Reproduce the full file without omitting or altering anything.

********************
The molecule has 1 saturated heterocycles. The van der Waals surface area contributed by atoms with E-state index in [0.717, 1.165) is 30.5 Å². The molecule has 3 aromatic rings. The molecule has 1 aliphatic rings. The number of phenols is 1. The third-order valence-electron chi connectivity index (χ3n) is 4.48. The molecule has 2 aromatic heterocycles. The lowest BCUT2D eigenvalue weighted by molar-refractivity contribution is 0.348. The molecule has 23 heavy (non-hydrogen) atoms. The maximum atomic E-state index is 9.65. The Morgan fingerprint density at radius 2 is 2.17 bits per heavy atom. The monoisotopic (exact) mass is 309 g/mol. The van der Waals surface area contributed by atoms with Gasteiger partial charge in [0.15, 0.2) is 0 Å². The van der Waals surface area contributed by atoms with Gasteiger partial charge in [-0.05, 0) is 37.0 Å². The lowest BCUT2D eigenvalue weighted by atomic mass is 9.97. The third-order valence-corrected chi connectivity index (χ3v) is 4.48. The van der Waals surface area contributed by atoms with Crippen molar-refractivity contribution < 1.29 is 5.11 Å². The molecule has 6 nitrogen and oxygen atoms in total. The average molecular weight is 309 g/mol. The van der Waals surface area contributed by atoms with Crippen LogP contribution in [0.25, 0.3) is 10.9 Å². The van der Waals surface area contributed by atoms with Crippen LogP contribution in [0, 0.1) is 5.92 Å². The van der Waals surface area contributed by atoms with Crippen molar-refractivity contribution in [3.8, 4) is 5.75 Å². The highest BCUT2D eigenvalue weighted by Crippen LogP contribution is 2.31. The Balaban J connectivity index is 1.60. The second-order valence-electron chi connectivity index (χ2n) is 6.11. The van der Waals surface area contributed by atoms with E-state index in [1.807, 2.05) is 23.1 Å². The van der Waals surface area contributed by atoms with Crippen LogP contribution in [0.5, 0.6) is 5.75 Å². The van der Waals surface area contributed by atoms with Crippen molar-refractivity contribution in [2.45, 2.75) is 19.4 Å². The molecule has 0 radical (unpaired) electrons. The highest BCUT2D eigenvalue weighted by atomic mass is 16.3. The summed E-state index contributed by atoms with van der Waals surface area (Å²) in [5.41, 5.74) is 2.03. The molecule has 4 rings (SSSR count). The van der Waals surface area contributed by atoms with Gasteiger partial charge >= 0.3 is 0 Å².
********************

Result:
The molecule has 1 saturated heterocycles. The van der Waals surface area contributed by atoms with E-state index in [0.717, 1.165) is 30.5 Å². The molecule has 3 aromatic rings. The molecule has 1 aliphatic rings. The number of phenols is 1. The third-order valence-electron chi connectivity index (χ3n) is 4.48. The molecule has 2 aromatic heterocycles. The lowest BCUT2D eigenvalue weighted by molar-refractivity contribution is 0.348. The molecule has 23 heavy (non-hydrogen) atoms. The maximum atomic E-state index is 9.65. The Morgan fingerprint density at radius 2 is 2.17 bits per heavy atom. The monoisotopic (exact) mass is 309 g/mol. The van der Waals surface area contributed by atoms with Gasteiger partial charge in [0.15, 0.2) is 0 Å². The van der Waals surface area contributed by atoms with Gasteiger partial charge in [-0.05, 0) is 37.0 Å². The lowest BCUT2D eigenvalue weighted by atomic mass is 9.97. The third-order valence-corrected chi connectivity index (χ3v) is 4.48. The van der Waals surface area contributed by atoms with Crippen molar-refractivity contribution < 1.29 is 5.11 Å². The molecule has 6 nitrogen and oxygen atoms in total. The average molecular weight is 309 g/mol. The van der Waals surface area contributed by atoms with Crippen LogP contribution in [0.25, 0.3) is 10.9 Å². The van der Waals surface area contributed by atoms with Crippen LogP contribution in [0, 0.1) is 5.92 Å². The van der Waals surface area contributed by atoms with Crippen molar-refractivity contribution in [3.8, 4) is 5.75 Å². The highest BCUT2D eigenvalue weighted by Crippen LogP contribution is 2.31. The Balaban J connectivity index is 1.60. The second-order valence-electron chi connectivity index (χ2n) is 6.11. The van der Waals surface area contributed by atoms with E-state index in [1.807, 2.05) is 23.1 Å². The van der Waals surface area contributed by atoms with Crippen LogP contribution in [0.5, 0.6) is 5.75 Å². The van der Waals surface area contributed by atoms with Crippen molar-refractivity contribution in [2.45, 2.75) is 19.4 Å². The molecule has 0 radical (unpaired) electrons. The highest BCUT2D eigenvalue weighted by atomic mass is 16.3. The summed E-state index contributed by atoms with van der Waals surface area (Å²) in [5.41, 5.74) is 2.03. The molecule has 4 rings (SSSR count). The van der Waals surface area contributed by atoms with Gasteiger partial charge >= 0.3 is 0 Å².